- The Washington Times - Saturday, September 6, 2003

Court won’t postpone California recall vote

SAN JOSE, Calif. — A panel of federal judges declined yesterday to postpone California’s gubernatorial recall vote, removing one of the last legal barriers to the Oct. 7 election.

The decision came in two lawsuits that argued Monterey County’s hurriedly assembled balloting plans for the election to unseat Gov. Gray Davis might disenfranchise minority voters.

The three-judge panel had delayed ruling on the lawsuits last week in anticipation of guidance from the U.S. Justice Department. That guidance came late Thursday. Justice Department spokesman Jorge Martinez said officials determined the county’s plans did not violate the federal Voting Rights Act.

Leading bishop rejects priests’ marriage plea

MILWAUKEE — The head of the U.S. Conference of Catholic Bishops rejected a plea from priests to allow married men to join the priesthood, questioning whether such a move would increase the number of priests.

Bishop Wilton Gregory, president of the conference, affirmed Thursday his support for celibacy in a letter sent to Milwaukee Archbishop Timothy Dolan, in answer to a request from about 160 local priests.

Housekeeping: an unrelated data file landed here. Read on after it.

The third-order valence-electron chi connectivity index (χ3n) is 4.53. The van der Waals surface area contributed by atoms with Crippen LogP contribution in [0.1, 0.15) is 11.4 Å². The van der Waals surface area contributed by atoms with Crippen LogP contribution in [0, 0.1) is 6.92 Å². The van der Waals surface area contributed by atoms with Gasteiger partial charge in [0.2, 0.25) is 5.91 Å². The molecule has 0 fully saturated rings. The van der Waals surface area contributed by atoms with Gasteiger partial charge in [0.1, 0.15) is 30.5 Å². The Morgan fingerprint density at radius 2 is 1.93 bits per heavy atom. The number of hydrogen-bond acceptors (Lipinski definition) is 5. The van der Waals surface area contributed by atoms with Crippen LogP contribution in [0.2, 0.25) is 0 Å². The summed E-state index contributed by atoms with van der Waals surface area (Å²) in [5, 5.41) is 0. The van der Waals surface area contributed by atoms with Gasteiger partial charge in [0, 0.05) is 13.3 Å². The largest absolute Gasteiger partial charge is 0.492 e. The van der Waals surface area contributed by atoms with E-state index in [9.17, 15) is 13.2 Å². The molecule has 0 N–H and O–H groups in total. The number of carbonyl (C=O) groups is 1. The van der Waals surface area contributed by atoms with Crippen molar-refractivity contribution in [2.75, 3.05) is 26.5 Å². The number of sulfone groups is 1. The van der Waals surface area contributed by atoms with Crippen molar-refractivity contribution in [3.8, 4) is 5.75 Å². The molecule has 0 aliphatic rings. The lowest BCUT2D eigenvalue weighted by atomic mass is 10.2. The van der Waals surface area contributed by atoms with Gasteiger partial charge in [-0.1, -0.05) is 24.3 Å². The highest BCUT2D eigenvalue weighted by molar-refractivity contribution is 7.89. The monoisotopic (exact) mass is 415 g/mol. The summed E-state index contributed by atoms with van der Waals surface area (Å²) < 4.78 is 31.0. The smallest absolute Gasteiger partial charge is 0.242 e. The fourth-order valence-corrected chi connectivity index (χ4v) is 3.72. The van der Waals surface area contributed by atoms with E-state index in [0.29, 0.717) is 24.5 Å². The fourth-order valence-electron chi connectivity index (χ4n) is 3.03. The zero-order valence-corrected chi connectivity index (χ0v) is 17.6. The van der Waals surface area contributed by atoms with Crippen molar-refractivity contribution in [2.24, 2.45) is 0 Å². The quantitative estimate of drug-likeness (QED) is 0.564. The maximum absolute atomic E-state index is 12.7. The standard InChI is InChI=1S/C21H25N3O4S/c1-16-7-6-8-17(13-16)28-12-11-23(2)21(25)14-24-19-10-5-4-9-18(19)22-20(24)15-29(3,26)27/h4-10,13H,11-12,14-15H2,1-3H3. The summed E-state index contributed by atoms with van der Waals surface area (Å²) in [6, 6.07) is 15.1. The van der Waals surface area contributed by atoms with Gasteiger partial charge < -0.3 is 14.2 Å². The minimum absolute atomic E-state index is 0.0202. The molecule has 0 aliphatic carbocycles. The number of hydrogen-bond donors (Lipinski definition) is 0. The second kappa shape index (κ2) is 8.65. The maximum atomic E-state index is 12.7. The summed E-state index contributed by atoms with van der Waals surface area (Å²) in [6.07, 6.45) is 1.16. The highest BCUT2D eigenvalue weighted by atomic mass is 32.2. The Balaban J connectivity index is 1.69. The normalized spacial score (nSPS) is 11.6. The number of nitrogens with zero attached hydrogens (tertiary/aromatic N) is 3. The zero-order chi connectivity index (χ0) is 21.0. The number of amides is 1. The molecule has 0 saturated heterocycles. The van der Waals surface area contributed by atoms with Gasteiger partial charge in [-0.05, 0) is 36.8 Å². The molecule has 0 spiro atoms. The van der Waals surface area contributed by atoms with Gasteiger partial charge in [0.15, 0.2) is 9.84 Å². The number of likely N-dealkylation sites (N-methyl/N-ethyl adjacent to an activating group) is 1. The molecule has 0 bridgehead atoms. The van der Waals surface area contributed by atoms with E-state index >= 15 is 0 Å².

The group, more than a quarter of the archdiocese’s clerics, called last month for opening the priesthood to married men.

Bishop Gregory said he is convinced the church must continue to follow centuries-old dictates upheld by Pope John Paul II, including the requirement that candidates for priesthood remain celibate.

Law firm contends NEA owes taxes

The government should start a criminal investigation into the nation’s largest teachers union to see whether the organization improperly used dues money to influence elections, a conservative law firm says.

Landmark Legal Foundation said Thursday it had reviewed thousands of pages from National Education Association records, which document political activities that were not reported to the government — and should have triggered tax payments.

The NEA denied any wrongdoing.

Roller coaster derails, killing one and injuring 10

ANAHEIM, Calif. — A locomotive broke loose on Disneyland’s Big Thunder Mountain Railroad roller coaster yesterday, killing a man and injuring 10 other persons, officials said.

TV helicopters showed a triage unit set up near the ride and one person being taken on a stretcher to an ambulance.

The roller coaster takes amusement park visitors on a twisting, turning ride aboard what is supposed to be a runaway train in the Old West.

From wire dispatches and staff reports

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